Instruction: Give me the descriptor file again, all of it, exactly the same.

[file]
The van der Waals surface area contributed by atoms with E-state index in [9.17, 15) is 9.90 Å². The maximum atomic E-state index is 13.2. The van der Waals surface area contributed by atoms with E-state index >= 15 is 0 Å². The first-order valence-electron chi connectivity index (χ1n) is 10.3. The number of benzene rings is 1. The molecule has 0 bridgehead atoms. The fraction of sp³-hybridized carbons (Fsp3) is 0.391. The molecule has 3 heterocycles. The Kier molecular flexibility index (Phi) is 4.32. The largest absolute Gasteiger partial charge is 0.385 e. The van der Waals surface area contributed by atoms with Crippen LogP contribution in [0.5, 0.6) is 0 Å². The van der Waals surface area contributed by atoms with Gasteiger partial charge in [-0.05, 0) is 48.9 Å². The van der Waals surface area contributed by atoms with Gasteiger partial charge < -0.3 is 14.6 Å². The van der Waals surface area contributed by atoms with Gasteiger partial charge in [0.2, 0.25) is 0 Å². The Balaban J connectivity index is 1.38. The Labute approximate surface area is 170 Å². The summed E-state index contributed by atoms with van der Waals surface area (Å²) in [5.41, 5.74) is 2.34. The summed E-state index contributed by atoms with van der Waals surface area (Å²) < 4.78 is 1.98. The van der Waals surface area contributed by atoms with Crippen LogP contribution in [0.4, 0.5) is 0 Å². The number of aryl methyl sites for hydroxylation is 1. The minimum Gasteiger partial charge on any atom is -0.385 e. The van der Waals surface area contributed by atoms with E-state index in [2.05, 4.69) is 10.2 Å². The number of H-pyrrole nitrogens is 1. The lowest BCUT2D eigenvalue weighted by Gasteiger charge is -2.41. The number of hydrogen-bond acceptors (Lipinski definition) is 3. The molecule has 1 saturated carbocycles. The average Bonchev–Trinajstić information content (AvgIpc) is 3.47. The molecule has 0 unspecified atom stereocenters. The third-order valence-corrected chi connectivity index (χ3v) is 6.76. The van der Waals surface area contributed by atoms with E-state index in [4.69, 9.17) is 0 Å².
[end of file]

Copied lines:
The van der Waals surface area contributed by atoms with E-state index in [9.17, 15) is 9.90 Å². The maximum atomic E-state index is 13.2. The van der Waals surface area contributed by atoms with E-state index >= 15 is 0 Å². The first-order valence-electron chi connectivity index (χ1n) is 10.3. The number of benzene rings is 1. The molecule has 0 bridgehead atoms. The fraction of sp³-hybridized carbons (Fsp3) is 0.391. The molecule has 3 heterocycles. The Kier molecular flexibility index (Phi) is 4.32. The largest absolute Gasteiger partial charge is 0.385 e. The van der Waals surface area contributed by atoms with Crippen LogP contribution in [0.5, 0.6) is 0 Å². The van der Waals surface area contributed by atoms with Gasteiger partial charge in [-0.05, 0) is 48.9 Å². The van der Waals surface area contributed by atoms with Gasteiger partial charge < -0.3 is 14.6 Å². The van der Waals surface area contributed by atoms with Gasteiger partial charge in [0.2, 0.25) is 0 Å². The Balaban J connectivity index is 1.38. The Labute approximate surface area is 170 Å². The summed E-state index contributed by atoms with van der Waals surface area (Å²) in [5.41, 5.74) is 2.34. The summed E-state index contributed by atoms with van der Waals surface area (Å²) < 4.78 is 1.98. The van der Waals surface area contributed by atoms with Crippen LogP contribution in [0.4, 0.5) is 0 Å². The number of aryl methyl sites for hydroxylation is 1. The minimum Gasteiger partial charge on any atom is -0.385 e. The van der Waals surface area contributed by atoms with E-state index in [2.05, 4.69) is 10.2 Å². The number of H-pyrrole nitrogens is 1. The lowest BCUT2D eigenvalue weighted by Gasteiger charge is -2.41. The number of hydrogen-bond acceptors (Lipinski definition) is 3. The molecule has 1 saturated carbocycles. The average Bonchev–Trinajstić information content (AvgIpc) is 3.47. The molecule has 0 unspecified atom stereocenters. The third-order valence-corrected chi connectivity index (χ3v) is 6.76. The van der Waals surface area contributed by atoms with E-state index in [4.69, 9.17) is 0 Å².